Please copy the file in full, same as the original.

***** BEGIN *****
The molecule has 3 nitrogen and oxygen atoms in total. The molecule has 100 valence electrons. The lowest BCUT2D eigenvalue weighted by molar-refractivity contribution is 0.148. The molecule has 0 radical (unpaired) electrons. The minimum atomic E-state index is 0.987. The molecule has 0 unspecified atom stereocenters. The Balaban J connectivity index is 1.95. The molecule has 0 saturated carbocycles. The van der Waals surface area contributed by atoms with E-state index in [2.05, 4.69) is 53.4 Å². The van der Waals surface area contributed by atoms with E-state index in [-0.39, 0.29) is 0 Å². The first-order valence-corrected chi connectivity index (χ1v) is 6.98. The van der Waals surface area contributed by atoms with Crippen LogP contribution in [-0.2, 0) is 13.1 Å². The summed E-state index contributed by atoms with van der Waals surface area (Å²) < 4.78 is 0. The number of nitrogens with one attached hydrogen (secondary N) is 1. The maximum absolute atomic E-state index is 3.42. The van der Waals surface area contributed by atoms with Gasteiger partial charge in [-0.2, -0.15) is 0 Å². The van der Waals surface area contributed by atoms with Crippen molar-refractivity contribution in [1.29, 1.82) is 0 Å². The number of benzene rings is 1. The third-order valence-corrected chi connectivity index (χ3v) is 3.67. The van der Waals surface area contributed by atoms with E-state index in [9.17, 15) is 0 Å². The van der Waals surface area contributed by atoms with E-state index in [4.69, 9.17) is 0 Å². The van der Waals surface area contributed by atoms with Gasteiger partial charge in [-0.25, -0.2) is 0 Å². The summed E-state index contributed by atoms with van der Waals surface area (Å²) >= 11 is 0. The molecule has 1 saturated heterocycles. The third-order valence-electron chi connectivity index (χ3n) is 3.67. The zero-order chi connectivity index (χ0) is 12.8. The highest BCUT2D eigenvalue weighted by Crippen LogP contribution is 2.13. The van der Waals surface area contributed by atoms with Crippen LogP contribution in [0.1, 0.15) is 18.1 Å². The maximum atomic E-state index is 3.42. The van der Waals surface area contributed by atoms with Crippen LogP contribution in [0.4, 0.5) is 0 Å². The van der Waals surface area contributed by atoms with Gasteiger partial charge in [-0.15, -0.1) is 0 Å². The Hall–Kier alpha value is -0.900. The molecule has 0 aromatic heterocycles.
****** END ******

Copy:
The molecule has 3 nitrogen and oxygen atoms in total. The molecule has 100 valence electrons. The lowest BCUT2D eigenvalue weighted by molar-refractivity contribution is 0.148. The molecule has 0 radical (unpaired) electrons. The minimum atomic E-state index is 0.987. The molecule has 0 unspecified atom stereocenters. The Balaban J connectivity index is 1.95. The molecule has 0 saturated carbocycles. The van der Waals surface area contributed by atoms with E-state index in [2.05, 4.69) is 53.4 Å². The van der Waals surface area contributed by atoms with E-state index in [-0.39, 0.29) is 0 Å². The first-order valence-corrected chi connectivity index (χ1v) is 6.98. The van der Waals surface area contributed by atoms with Crippen LogP contribution in [-0.2, 0) is 13.1 Å². The summed E-state index contributed by atoms with van der Waals surface area (Å²) < 4.78 is 0. The number of nitrogens with one attached hydrogen (secondary N) is 1. The maximum absolute atomic E-state index is 3.42. The van der Waals surface area contributed by atoms with Gasteiger partial charge in [-0.2, -0.15) is 0 Å². The van der Waals surface area contributed by atoms with Crippen molar-refractivity contribution in [1.29, 1.82) is 0 Å². The number of benzene rings is 1. The third-order valence-corrected chi connectivity index (χ3v) is 3.67. The van der Waals surface area contributed by atoms with E-state index in [9.17, 15) is 0 Å². The van der Waals surface area contributed by atoms with E-state index in [4.69, 9.17) is 0 Å². The van der Waals surface area contributed by atoms with Gasteiger partial charge in [-0.25, -0.2) is 0 Å². The summed E-state index contributed by atoms with van der Waals surface area (Å²) >= 11 is 0. The molecule has 1 saturated heterocycles. The third-order valence-electron chi connectivity index (χ3n) is 3.67. The zero-order chi connectivity index (χ0) is 12.8. The highest BCUT2D eigenvalue weighted by Crippen LogP contribution is 2.13. The van der Waals surface area contributed by atoms with Crippen LogP contribution in [0.1, 0.15) is 18.1 Å². The maximum atomic E-state index is 3.42. The van der Waals surface area contributed by atoms with Crippen LogP contribution in [0.4, 0.5) is 0 Å². The van der Waals surface area contributed by atoms with Gasteiger partial charge in [-0.15, -0.1) is 0 Å². The Hall–Kier alpha value is -0.900. The molecule has 0 aromatic heterocycles.